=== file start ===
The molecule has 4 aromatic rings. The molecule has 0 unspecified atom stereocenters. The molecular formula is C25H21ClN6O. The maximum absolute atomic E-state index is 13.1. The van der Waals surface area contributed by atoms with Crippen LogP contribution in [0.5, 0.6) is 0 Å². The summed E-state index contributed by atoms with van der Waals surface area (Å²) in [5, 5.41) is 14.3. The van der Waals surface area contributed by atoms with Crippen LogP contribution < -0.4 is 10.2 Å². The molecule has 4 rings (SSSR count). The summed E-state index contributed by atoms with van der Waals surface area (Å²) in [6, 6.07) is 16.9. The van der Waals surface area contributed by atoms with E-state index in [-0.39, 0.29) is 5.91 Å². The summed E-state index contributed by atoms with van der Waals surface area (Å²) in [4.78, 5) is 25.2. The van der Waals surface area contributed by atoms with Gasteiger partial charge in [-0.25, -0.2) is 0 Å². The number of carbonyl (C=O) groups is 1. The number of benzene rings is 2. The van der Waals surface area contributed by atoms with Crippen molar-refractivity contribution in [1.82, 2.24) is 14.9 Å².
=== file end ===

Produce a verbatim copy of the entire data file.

The molecule has 4 aromatic rings. The molecule has 0 unspecified atom stereocenters. The molecular formula is C25H21ClN6O. The maximum absolute atomic E-state index is 13.1. The van der Waals surface area contributed by atoms with Crippen LogP contribution in [0.5, 0.6) is 0 Å². The summed E-state index contributed by atoms with van der Waals surface area (Å²) in [5, 5.41) is 14.3. The van der Waals surface area contributed by atoms with Crippen LogP contribution < -0.4 is 10.2 Å². The molecule has 4 rings (SSSR count). The summed E-state index contributed by atoms with van der Waals surface area (Å²) in [6, 6.07) is 16.9. The van der Waals surface area contributed by atoms with E-state index in [-0.39, 0.29) is 5.91 Å². The summed E-state index contributed by atoms with van der Waals surface area (Å²) in [4.78, 5) is 25.2. The van der Waals surface area contributed by atoms with Gasteiger partial charge in [-0.25, -0.2) is 0 Å². The number of carbonyl (C=O) groups is 1. The number of benzene rings is 2. The van der Waals surface area contributed by atoms with Crippen molar-refractivity contribution in [1.82, 2.24) is 14.9 Å².